For years, the little guinea pig has been adored worldwide for its loving nature and easy care. They are often a child’s first pet.
But make no mistake, these tailless rodents, species Cavia porcellus, can keep you entertained for hours.
Longtime enthusiast Susi Eastin of the Tulsa area comments, “I’ve gone to a storm cellar more than once with my guinea pigs in tow – and they’re always the hit of the party!” OK, so here’s their resume: They aren’t from New Guinea but are native to South America. They aren’t pigs, but do squeal and grunt like the larger porkers.
Bigger than hamsters, but smaller than rabbits, guinea pigs can weigh a couple of pounds and generally live five to seven years, according to ASPCA.
Guinea pigs come in many colors such as black, brown, red, white or a combination. Their physical features are a large head, small ears, short legs, and a small, plump body.
They are social animals, so experts advise having more than one. Guinea pig fancier Eastin has 12: Teaser, Brighty, Siennie, Hoppy Roo, Lil’ Roni, Grizwald, Jiggie Dan, Maggie May, Fozzie Bear, Bambi June, De Bro, Chippie Wa.
She says they all have distinct personalities.
“Some are mild mannered and laid back, some are cuddly, some are very nosey, and either want to know what I’m doing all the time, or what the other pigs are doing. Some are more into the other pigs than people – too busy with their own affairs to have much time to spend being held or carried around.” Well, some have “it” more than others.
Take, for instance, Eastin’s Snowy, who earned quite a reputation worldwide through the Internet cavy network.
“She was also the one who enjoyed dressing up. She had a trunk full of costumes for different occasions, such as her pink tutu outfit she wore for Halloween, a hot pink muumuu, or the red lace bikini for trips to the lake or beach.”
The 2009 animated 3-D movie, “G-Force” boosted the fan factor of the perennially popular pet.
The story is about a team of trained secret agent guinea pigs that takes on a mission for the U.S. government.
However, Karen Peters, a cavy devotee from Owasso, rescued her sow, Daphne, after the pig was injured when a child thought guinea pigs could “fly” after seeing the movie.
Also adding to their allure, the sweeties are small, hardy, and their care is easy.
However, owners need to be educated on the care and handling of the creatures, Eastin says, a goal of the Green Country Cavy Club.
Piggy prices run from $20 to $35.
Tulsa small animal veterinarian Paul Welch advises when buying a guinea pig to look at all of them in the cage to see that they all look good – “bright-eyed, active, alert and looking fabulous.”
Eastin says maintenance costs are where the pets really pay off.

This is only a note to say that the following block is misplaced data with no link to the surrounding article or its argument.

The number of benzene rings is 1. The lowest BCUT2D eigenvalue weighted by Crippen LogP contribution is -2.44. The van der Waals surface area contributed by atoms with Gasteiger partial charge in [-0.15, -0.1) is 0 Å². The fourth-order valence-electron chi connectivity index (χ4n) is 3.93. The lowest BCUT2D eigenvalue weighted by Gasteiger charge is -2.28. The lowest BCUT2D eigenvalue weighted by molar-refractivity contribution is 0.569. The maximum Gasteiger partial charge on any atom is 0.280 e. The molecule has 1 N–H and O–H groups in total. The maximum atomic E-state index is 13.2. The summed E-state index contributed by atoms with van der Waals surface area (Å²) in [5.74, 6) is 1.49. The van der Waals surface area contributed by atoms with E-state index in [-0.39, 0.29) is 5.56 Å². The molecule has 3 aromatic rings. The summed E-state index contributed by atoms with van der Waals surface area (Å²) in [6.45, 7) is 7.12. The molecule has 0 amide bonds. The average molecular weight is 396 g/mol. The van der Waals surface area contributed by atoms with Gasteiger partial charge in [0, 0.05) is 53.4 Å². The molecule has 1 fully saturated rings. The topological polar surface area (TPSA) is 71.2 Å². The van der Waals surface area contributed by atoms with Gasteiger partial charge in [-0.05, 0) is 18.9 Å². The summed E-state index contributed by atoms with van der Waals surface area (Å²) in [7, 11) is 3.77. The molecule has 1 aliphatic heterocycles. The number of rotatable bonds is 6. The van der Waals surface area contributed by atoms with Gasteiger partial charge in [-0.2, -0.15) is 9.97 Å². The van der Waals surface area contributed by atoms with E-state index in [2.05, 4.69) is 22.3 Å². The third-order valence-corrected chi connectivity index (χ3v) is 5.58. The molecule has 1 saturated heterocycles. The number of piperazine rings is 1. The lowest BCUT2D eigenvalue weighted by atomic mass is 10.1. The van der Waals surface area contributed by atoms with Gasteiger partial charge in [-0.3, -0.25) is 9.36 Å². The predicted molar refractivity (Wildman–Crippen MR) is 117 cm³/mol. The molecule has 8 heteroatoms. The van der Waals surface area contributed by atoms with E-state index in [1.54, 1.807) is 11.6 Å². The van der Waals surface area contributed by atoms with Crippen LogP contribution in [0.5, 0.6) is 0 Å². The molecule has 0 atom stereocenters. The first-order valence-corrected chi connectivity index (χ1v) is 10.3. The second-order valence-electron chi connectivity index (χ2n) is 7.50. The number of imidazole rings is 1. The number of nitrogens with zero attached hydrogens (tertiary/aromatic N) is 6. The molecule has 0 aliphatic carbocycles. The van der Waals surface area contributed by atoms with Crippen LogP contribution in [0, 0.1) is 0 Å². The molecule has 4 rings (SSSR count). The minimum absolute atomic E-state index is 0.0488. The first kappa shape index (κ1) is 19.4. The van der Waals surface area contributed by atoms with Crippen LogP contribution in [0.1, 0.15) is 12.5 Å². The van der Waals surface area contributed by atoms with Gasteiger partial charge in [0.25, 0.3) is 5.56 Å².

Their diet is about 90 percent hay, with about onefourth cup guinea pig pellets and a half to one cup of fresh treats (fruits, leafy lettuce, carrots, etc.).
“The annual expense will depend, in part, on where you get it, and how many animals you have,” she says.
“Buying a quality guinea pig food is definitely worth the small difference… and a bale of Bermuda will last a long time. I use the hay for bedding as well.” Depending on the quality of care the pets receive, vet expenses can be low, too.
A clean environment and healthy diet are important and you can count on about $10 for the occasional nail trim, which gives a veterinarian the chance to check the animal.
Welch says the cavies don’t have many issues and are not nippy.
“The goal is to stay clean and on a good diet, and not be around other sick ones.” By and large – or by and small in this case – these little critters come packaged with easy care and big personality.

Survey: Pets Win!

posted June 10th, 2011 by
  • Share

By Kristi Eaton.

A new survey reveals what many who own pets already know: they’d choose their beloved four-legged friend over money in a divorce.

90 percent of people who responded to the petMD survey said they would choose Fido over a big pay out.

Pets hold a similar appeal in the dating world. The survey found that 60 percent of people would be turned off or decline a second date if they found out the person they were dating did not like pets. Only 10 percent said they would be willing to give a second date a try despite the revelation, and another 30 percent said they would work to change the person’s mind to make them more pet friendly.

And many people would rather have their pet in their life over anyone else. 73 percent said they would choose their pet over a human if they could have only one friend.

“Pet owners are passionately loyal to their pets and they show it in every aspect of their lives,” said Nicolas Chereque, co-founder of PetMD, in a news release. “The petMD survey shows that, much like human relationships, pets are a mixture of love, worry, joy and frustration for their owners, who consistently look for ways to improve the quality of their pets’ lives.  A pet’s well-being is indelibly linked to that of its owner, and vice-versa.”

The survey, sponsored by petMD, a website focused on pet health and well being, polled 1,500 pet owners in the United States during the month of May.

Future politicians may want to take note of the survey, too. It found that 66 percent of people polled would not vote for a presidential candidate who is believed to not like pets. .